“Our Father could have stopped His Son’s torture at any time but instead watched it happen.  For me.  For you.  And I weep at the injustice of it.”

“I am not to leave this life unstained or unscarred.  Even Jesus kept His scars after the resurrection.  My stains are beautiful to Him and as I become dirtier and more beat up, I am becoming perfect, transformed into the image of the One who made me.  And I am thankful.”


6 thoughts on “Kisses from Katie

  1. I am thankful for anyone who is helping to ease suffering in the world. That is important work that we all can do – every day – where ever we live. I think that is a big part of Katies message – that we dont need to move to Africa to be faithful servants of God. She says (p. 214) We arent really called to save the world, not even to save one person; Jesus does that. We are called to enter into our neighbors suffereing and love them right there.

    I just finished reading Katies book and I get the sense that, while she really desires to be living the life that she is living she has a continual need to justify it to us as well as to herself. I think she should just accept and embrace it and not worry about what anyone else thinks. Same thing about her doubts about her own faith. She alternately tells us that her faith is super strong and that she trusts Gods purpose for her but then she contradicts that and tells us that her faith is not complete: (p. 261): As I took his sweet little face into my hands, I shispered to him that Jesus loves him and that He will always show up, always come, always be there to help him. Conversely: (on the same p. 261) I see these childrens blind faith and I long for my faith in the Lord to be so trusting. It is ok to tell the true story of ones doubt. But please be consistent. We waiver if we are uncertain. Isnt the very definition of faith a lack of uncertainty?

    The second to last paragraph of the book states Katies summary of her story but I am disappointed with her summary. I dont think it represents what she has said previously throughout the book. She says (p.262) We are expectant like Gwens young son, Elijah. We will not be put to shame. Definition of Shame: to experience a painful feeling of humiliation or distress caused by the consciousness of wrong or foolish behavior.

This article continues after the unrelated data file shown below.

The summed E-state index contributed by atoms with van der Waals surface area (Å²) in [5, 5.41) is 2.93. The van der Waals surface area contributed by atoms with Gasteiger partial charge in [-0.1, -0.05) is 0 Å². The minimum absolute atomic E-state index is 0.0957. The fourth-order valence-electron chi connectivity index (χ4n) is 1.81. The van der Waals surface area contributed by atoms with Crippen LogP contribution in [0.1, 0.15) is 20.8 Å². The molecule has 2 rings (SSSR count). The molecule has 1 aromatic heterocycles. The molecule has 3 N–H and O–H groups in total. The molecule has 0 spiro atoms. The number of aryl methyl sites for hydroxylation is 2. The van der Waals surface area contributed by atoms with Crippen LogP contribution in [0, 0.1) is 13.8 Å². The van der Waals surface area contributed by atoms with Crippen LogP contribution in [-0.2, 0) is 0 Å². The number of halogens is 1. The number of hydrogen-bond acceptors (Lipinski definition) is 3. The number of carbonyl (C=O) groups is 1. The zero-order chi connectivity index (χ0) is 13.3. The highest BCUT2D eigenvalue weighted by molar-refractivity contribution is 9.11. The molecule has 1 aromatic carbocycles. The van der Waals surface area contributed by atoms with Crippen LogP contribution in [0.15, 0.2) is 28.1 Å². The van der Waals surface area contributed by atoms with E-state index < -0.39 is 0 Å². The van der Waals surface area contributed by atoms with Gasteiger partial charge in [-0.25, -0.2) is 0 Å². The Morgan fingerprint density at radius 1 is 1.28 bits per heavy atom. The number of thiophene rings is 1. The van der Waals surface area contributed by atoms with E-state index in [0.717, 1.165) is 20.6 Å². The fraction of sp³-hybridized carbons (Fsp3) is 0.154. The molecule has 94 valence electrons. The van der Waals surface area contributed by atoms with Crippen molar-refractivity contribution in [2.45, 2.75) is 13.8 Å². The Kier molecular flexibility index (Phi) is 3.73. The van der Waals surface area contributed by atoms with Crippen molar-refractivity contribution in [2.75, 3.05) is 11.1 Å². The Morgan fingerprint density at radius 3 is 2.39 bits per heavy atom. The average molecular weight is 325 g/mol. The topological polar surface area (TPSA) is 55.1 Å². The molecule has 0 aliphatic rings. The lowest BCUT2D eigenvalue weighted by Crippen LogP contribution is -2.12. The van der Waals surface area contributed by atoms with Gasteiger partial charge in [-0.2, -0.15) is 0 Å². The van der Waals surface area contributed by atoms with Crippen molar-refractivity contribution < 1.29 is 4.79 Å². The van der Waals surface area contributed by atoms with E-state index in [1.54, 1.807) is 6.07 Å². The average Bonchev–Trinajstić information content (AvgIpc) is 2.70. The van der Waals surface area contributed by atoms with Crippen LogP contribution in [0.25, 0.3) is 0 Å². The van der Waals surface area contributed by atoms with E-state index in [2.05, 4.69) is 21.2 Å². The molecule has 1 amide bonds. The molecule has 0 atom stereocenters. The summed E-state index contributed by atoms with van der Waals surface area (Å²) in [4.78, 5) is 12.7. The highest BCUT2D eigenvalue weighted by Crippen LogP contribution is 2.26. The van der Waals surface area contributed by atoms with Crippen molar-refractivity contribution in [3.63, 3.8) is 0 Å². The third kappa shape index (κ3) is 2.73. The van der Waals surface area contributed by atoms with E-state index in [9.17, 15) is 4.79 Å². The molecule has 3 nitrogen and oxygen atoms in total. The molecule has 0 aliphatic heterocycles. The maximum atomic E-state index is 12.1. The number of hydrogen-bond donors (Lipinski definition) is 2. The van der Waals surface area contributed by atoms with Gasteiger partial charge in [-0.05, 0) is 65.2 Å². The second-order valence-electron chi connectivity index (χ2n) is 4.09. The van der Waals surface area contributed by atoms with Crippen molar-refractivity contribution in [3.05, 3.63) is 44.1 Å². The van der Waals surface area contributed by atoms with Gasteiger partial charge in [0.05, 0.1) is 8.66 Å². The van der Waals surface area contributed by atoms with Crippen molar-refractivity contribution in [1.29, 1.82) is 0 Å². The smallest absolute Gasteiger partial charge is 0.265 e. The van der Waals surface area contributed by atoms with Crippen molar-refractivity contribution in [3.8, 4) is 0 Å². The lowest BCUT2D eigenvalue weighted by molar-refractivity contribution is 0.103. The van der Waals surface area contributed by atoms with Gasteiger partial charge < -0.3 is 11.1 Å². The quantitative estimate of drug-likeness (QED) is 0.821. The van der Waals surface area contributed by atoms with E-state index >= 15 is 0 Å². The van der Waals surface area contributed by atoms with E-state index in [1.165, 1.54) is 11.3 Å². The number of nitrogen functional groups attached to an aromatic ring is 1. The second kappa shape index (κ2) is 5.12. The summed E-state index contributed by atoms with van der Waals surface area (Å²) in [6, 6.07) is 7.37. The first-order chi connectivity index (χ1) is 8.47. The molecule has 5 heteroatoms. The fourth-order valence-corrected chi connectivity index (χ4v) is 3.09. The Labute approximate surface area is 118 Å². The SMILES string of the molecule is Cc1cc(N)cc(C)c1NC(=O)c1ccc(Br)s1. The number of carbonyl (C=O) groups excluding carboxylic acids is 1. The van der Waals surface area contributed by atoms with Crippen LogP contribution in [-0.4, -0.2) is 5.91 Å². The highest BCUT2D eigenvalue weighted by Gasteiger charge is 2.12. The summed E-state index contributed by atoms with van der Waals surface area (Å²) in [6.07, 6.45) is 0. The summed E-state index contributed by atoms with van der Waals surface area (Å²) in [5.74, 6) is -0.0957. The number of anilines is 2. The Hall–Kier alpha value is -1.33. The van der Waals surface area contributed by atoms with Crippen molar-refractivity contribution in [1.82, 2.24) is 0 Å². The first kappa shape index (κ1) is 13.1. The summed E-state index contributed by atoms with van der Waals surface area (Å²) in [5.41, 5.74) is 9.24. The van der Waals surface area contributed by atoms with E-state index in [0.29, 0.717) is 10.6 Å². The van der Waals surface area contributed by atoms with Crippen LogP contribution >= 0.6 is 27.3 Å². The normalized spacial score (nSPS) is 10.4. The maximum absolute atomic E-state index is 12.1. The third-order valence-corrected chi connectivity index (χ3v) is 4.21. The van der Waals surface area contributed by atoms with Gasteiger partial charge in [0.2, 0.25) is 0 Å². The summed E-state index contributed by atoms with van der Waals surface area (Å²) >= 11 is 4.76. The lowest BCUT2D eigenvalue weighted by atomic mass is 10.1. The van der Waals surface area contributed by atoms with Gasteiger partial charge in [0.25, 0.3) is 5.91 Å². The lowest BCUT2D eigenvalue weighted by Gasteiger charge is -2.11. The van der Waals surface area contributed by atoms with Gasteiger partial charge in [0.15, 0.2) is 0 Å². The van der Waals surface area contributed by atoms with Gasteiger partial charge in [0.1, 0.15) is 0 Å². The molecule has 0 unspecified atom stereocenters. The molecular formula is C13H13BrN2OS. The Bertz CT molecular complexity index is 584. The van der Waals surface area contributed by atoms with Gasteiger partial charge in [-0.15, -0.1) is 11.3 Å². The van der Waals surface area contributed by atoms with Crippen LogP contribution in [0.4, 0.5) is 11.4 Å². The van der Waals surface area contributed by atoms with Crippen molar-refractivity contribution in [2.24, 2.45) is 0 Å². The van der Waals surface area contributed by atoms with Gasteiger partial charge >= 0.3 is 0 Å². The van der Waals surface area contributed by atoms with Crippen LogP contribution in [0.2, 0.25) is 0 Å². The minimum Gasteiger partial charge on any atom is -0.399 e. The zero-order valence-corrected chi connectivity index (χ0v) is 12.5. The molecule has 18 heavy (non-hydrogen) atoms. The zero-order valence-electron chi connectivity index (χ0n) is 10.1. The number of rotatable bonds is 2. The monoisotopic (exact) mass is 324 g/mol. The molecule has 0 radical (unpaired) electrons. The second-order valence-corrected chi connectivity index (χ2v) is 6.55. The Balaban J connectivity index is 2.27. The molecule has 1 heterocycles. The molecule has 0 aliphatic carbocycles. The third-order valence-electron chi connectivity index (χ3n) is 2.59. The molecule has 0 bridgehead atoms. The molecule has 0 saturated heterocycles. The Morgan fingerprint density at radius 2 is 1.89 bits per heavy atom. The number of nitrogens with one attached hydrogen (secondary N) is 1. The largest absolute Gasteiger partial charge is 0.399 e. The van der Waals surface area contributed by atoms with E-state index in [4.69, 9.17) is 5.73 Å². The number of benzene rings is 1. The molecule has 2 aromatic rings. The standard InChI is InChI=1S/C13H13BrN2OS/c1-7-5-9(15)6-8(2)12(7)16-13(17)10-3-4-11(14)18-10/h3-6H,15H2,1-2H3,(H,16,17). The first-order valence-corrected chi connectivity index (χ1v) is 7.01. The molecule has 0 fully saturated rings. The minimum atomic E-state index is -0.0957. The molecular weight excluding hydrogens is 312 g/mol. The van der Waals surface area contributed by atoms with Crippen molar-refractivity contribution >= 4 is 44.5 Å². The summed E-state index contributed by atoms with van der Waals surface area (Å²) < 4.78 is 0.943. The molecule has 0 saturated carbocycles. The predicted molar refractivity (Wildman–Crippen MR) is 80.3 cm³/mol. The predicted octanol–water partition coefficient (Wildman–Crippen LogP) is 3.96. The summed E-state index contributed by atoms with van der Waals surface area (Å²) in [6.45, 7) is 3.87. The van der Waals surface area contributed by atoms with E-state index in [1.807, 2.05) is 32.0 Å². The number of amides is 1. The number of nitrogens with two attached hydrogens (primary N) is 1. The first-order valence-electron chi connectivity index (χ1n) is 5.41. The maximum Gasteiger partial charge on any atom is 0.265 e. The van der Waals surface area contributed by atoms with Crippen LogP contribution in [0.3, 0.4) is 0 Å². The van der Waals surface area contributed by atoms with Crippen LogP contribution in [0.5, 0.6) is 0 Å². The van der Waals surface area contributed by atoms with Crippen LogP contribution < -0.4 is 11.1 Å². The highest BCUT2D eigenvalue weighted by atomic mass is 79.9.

You have to read the quote in context to understand that the source of our shame could only be having been proven wrong in our belief that Jesus will return to come for us. Katies summary belief then is that the most important thing is that we be proven correct in our belief that Jesus will come again. ALARM BELLS, TURN OFF, WHAT? That right there represents what is so repulsive about much of the type of christianity malpracticed today.

    Is our goal as christians 1) to be proven right in our belief that Jesus will come again or 2) to love one another as Jesus has loved us? I believe (and I believe that Katy wants to believe) it is the latter. So why does she conclude, after all her Africa living and girl bathing, the former? Answer: She is imperfect (as are we all) and still has much work to do. I believe she will continue to do it.

    And while she is at it I hope she will revisit why skin color should be so important to her even though she realizes that it is not even noticed by Jesus. I cannot remember what page it is on but in the book Katie says: Jesus knows we are family, He doesnt see the colors of our skin. Besides, in Heaven I am going to be black; I have already asked God for it!